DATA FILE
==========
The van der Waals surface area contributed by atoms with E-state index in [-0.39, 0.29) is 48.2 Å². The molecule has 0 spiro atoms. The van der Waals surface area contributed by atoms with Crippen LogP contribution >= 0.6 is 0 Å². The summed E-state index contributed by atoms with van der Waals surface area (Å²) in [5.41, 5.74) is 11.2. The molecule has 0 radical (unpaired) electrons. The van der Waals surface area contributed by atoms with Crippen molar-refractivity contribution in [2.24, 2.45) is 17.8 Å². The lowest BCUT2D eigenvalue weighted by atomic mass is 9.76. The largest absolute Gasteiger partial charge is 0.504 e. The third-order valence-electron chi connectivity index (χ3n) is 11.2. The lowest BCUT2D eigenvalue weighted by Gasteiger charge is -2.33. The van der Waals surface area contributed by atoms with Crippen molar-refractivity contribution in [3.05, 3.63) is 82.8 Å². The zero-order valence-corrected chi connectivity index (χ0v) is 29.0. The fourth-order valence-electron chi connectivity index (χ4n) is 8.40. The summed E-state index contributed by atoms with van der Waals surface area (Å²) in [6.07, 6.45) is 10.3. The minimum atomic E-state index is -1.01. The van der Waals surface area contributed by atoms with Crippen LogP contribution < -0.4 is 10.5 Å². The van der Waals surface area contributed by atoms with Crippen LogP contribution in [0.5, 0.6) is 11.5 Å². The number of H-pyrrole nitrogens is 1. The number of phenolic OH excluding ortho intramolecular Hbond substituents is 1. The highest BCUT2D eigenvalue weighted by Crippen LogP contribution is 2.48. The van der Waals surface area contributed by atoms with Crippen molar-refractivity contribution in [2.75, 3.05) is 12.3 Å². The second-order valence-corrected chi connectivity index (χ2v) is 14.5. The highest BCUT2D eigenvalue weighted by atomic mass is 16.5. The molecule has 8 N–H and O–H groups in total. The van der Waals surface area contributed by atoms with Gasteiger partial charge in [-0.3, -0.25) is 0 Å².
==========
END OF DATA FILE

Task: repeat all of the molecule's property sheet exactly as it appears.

The van der Waals surface area contributed by atoms with E-state index in [-0.39, 0.29) is 48.2 Å². The molecule has 0 spiro atoms. The van der Waals surface area contributed by atoms with Crippen LogP contribution >= 0.6 is 0 Å². The summed E-state index contributed by atoms with van der Waals surface area (Å²) in [5.41, 5.74) is 11.2. The molecule has 0 radical (unpaired) electrons. The van der Waals surface area contributed by atoms with Crippen molar-refractivity contribution in [2.24, 2.45) is 17.8 Å². The lowest BCUT2D eigenvalue weighted by atomic mass is 9.76. The largest absolute Gasteiger partial charge is 0.504 e. The third-order valence-electron chi connectivity index (χ3n) is 11.2. The lowest BCUT2D eigenvalue weighted by Gasteiger charge is -2.33. The van der Waals surface area contributed by atoms with Crippen molar-refractivity contribution in [3.05, 3.63) is 82.8 Å². The zero-order valence-corrected chi connectivity index (χ0v) is 29.0. The fourth-order valence-electron chi connectivity index (χ4n) is 8.40. The summed E-state index contributed by atoms with van der Waals surface area (Å²) in [6.07, 6.45) is 10.3. The minimum atomic E-state index is -1.01. The van der Waals surface area contributed by atoms with Crippen LogP contribution < -0.4 is 10.5 Å². The van der Waals surface area contributed by atoms with Crippen LogP contribution in [0.5, 0.6) is 11.5 Å². The number of H-pyrrole nitrogens is 1. The number of phenolic OH excluding ortho intramolecular Hbond substituents is 1. The highest BCUT2D eigenvalue weighted by Crippen LogP contribution is 2.48. The van der Waals surface area contributed by atoms with Crippen molar-refractivity contribution in [2.75, 3.05) is 12.3 Å². The second-order valence-corrected chi connectivity index (χ2v) is 14.5. The highest BCUT2D eigenvalue weighted by atomic mass is 16.5. The molecule has 8 N–H and O–H groups in total. The van der Waals surface area contributed by atoms with Gasteiger partial charge in [-0.3, -0.25) is 0 Å².